This is also true for climate change. The challenge of a generation that Europe has proudly led the global charge on.
It is true for health, where we must heed the lessons of the pandemic and make our health systems interconnected, share information and pool resources. When the next virus hits us, we cannot let it shut down our lives. Our first instinct cannot be to re-create the borders of the past.
It is true for our economic model, where we must ensure enough flexibility without tying the hands for generations to come. Where we are able to create the jobs we need to thrive.
It is true for migration, as we heard in the videos and testimonies, where we still need a system that is fair with those in need of protection, that is firm with those who are not, but that is strong against those who abuse the most vulnerable people on the planet.
It is true for equality and solidarity. Our Europe must remain a place where you can be who you wish to be, where your potential is not impacted by your birthplace, your gender, or sexual orientation. A Europe that stands up for our rights – for women, for minorities, for us all. A Europe that leaves nobody behind.
In all these areas and more, I want Europe to lead. Because if not us, it will simply be someone else.
This Conference on the Future of Europe involved hundreds of thousands of people across Europe. This has been an intense experience in the power of participatory democracy after months of discussions and powerful debate. I want to thank you for believing in the promise of Europe.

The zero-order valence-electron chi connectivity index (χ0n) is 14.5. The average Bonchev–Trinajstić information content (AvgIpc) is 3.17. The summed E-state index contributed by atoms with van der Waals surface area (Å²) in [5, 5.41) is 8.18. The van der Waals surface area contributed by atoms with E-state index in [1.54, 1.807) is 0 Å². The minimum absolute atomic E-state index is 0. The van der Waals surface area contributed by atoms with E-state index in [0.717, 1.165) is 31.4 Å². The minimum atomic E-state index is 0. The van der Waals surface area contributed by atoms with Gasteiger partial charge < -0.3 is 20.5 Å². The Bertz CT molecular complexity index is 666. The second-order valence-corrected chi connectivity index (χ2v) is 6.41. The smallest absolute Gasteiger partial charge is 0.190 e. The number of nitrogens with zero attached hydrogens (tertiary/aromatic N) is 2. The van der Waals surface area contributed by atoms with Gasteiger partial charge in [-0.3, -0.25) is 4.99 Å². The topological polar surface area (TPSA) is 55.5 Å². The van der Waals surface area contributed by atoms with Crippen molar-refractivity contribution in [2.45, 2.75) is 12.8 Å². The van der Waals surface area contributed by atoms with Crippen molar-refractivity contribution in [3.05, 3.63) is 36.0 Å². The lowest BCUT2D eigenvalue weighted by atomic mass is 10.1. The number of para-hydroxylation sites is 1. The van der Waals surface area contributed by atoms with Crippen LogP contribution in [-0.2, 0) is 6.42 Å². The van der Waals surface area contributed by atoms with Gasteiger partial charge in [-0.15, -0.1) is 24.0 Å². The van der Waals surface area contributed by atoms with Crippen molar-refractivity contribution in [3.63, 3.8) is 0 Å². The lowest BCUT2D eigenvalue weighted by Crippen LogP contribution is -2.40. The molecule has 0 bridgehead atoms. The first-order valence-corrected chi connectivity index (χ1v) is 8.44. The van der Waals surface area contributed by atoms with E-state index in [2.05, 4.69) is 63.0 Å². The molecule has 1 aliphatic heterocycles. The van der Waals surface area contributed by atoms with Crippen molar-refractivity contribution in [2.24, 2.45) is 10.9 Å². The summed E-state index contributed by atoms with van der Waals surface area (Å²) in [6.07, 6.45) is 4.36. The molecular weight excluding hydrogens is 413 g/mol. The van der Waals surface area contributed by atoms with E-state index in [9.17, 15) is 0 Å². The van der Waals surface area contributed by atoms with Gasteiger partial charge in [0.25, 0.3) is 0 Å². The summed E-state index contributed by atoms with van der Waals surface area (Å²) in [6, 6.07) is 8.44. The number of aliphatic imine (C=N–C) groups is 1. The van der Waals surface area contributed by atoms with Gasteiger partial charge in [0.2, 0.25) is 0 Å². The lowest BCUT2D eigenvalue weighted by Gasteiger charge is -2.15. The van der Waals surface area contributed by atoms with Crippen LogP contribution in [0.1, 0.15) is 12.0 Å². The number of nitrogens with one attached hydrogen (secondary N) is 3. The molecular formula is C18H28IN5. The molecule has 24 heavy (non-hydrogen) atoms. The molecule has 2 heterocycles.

And I want to specifically thank Guy Verhofstadt and Dubravka Šuica and the different Presidencies of the Council – Prime Minister Costa, Minister Clement Beaune here today – thank you for leading this process. I also want to thank our late President David Sassoli who would be so proud. He would be so proud today. And of course none of this could have been done without all the staff, and I ask you please to applaud the staff of the European Parliament and the institutions who really worked for this to happen. I thank you all, for believing in this exercise, for fighting for Europe, for facing down the cynics.
It is easier to be cynical, to be populist, to look inwards but we should expose populism, cynicism and, nationalism for what they are: false hope sold by those with no answers. Those who are afraid to forge the hard and long road of progress.
Europe has never been afraid. Now it is time to step up and not step back.
We are once again at a defining moment of European integration and no suggestion for change should be off-limits. Whatever process is required in order for us to get there should be embraced.
As a student, I got involved in politics because I believed my generation’s place was Europe. I believe still. We see no old and no new Europe. We see no big and small States. We understand that ideas are bigger than geography.
That feeling, 18 years ago, when 10 countries including my own, joined the EU is a moment that will remain with me forever. We counted the seconds to midnight on May Day and you could feel the joy, the hope, the passion with which people believed. People today in Ukraine, in Georgia, in Moldova and still in the Western Balkans are looking to us with the same sense of purpose. Of course, every country must follow its own path, but we should not be afraid to unleash the power of Europe to change people’s lives for the better, as it did for my country.
Finally, we are gathered here on Europe Day, during the year dedicated to youth, in the seat of the European Parliament, in Strasbourg. There is nowhere more symbolic of the power of democracy, of the power of Europe to take the next step, together.
This is the moment to answer Europe’s call. This is our time.